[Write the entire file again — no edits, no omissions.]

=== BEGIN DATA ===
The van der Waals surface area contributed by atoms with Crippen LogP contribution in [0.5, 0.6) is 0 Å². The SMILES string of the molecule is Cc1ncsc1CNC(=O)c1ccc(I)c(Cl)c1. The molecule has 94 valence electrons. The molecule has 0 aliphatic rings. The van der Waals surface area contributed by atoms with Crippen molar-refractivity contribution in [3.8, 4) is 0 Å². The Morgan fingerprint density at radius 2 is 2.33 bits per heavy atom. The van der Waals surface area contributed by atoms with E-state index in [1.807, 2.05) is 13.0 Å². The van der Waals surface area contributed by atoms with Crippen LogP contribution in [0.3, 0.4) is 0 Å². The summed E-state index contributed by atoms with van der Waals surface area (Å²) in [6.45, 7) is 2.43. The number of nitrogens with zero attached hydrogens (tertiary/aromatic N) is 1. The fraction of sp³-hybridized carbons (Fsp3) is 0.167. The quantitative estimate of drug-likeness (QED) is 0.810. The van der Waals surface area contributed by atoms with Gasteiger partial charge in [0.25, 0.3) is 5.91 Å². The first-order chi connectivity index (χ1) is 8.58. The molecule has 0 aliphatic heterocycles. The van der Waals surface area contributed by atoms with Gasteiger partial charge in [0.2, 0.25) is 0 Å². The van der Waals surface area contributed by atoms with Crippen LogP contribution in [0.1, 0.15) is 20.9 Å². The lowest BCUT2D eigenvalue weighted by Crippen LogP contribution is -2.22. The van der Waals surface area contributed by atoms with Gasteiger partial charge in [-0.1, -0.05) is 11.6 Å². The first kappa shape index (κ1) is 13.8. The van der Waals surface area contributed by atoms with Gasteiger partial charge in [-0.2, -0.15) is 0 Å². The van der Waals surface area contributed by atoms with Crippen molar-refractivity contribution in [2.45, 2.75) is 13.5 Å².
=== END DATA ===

The van der Waals surface area contributed by atoms with Crippen LogP contribution in [0.5, 0.6) is 0 Å². The SMILES string of the molecule is Cc1ncsc1CNC(=O)c1ccc(I)c(Cl)c1. The molecule has 94 valence electrons. The molecule has 0 aliphatic rings. The van der Waals surface area contributed by atoms with Crippen molar-refractivity contribution in [3.8, 4) is 0 Å². The Morgan fingerprint density at radius 2 is 2.33 bits per heavy atom. The van der Waals surface area contributed by atoms with E-state index in [1.807, 2.05) is 13.0 Å². The van der Waals surface area contributed by atoms with Crippen LogP contribution in [0.3, 0.4) is 0 Å². The summed E-state index contributed by atoms with van der Waals surface area (Å²) in [6.45, 7) is 2.43. The number of nitrogens with zero attached hydrogens (tertiary/aromatic N) is 1. The fraction of sp³-hybridized carbons (Fsp3) is 0.167. The quantitative estimate of drug-likeness (QED) is 0.810. The van der Waals surface area contributed by atoms with Gasteiger partial charge in [0.25, 0.3) is 5.91 Å². The first-order chi connectivity index (χ1) is 8.58. The molecule has 0 aliphatic heterocycles. The van der Waals surface area contributed by atoms with Gasteiger partial charge in [0.2, 0.25) is 0 Å². The van der Waals surface area contributed by atoms with Crippen LogP contribution in [0.1, 0.15) is 20.9 Å². The lowest BCUT2D eigenvalue weighted by Crippen LogP contribution is -2.22. The van der Waals surface area contributed by atoms with Gasteiger partial charge in [-0.1, -0.05) is 11.6 Å². The first kappa shape index (κ1) is 13.8. The van der Waals surface area contributed by atoms with Gasteiger partial charge in [-0.2, -0.15) is 0 Å². The van der Waals surface area contributed by atoms with Crippen molar-refractivity contribution in [2.45, 2.75) is 13.5 Å².